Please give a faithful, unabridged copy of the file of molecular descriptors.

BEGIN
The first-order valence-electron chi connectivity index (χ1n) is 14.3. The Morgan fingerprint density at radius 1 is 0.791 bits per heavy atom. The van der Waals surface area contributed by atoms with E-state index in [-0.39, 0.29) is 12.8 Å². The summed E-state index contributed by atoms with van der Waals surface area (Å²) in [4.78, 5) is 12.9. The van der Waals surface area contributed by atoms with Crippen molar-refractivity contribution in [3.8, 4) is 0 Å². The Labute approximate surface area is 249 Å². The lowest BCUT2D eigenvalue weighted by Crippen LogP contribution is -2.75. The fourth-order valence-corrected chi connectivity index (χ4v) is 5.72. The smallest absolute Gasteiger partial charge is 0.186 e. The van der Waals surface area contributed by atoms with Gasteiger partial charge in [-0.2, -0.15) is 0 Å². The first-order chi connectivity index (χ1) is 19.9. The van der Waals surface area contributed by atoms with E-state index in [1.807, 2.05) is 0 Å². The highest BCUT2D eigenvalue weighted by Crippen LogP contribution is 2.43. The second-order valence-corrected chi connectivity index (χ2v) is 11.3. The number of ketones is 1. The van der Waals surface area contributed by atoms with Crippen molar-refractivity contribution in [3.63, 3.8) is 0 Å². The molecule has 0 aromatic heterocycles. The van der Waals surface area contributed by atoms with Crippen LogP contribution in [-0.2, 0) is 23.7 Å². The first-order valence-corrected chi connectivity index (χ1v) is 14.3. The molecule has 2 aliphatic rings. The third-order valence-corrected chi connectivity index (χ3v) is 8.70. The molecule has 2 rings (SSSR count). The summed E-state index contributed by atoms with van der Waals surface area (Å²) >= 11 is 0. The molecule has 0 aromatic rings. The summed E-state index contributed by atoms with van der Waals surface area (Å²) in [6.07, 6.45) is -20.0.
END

The first-order valence-electron chi connectivity index (χ1n) is 14.3. The Morgan fingerprint density at radius 1 is 0.791 bits per heavy atom. The van der Waals surface area contributed by atoms with E-state index in [-0.39, 0.29) is 12.8 Å². The summed E-state index contributed by atoms with van der Waals surface area (Å²) in [4.78, 5) is 12.9. The van der Waals surface area contributed by atoms with Crippen molar-refractivity contribution in [3.8, 4) is 0 Å². The Labute approximate surface area is 249 Å². The lowest BCUT2D eigenvalue weighted by Crippen LogP contribution is -2.75. The fourth-order valence-corrected chi connectivity index (χ4v) is 5.72. The smallest absolute Gasteiger partial charge is 0.186 e. The van der Waals surface area contributed by atoms with Gasteiger partial charge in [-0.2, -0.15) is 0 Å². The first-order chi connectivity index (χ1) is 19.9. The van der Waals surface area contributed by atoms with E-state index in [1.807, 2.05) is 0 Å². The highest BCUT2D eigenvalue weighted by Crippen LogP contribution is 2.43. The second-order valence-corrected chi connectivity index (χ2v) is 11.3. The number of ketones is 1. The van der Waals surface area contributed by atoms with Crippen molar-refractivity contribution in [3.63, 3.8) is 0 Å². The molecule has 0 aromatic heterocycles. The van der Waals surface area contributed by atoms with Crippen LogP contribution in [-0.2, 0) is 23.7 Å². The first-order valence-corrected chi connectivity index (χ1v) is 14.3. The molecule has 2 aliphatic rings. The third-order valence-corrected chi connectivity index (χ3v) is 8.70. The molecule has 2 rings (SSSR count). The summed E-state index contributed by atoms with van der Waals surface area (Å²) >= 11 is 0. The molecule has 0 aromatic rings. The summed E-state index contributed by atoms with van der Waals surface area (Å²) in [6.07, 6.45) is -20.0.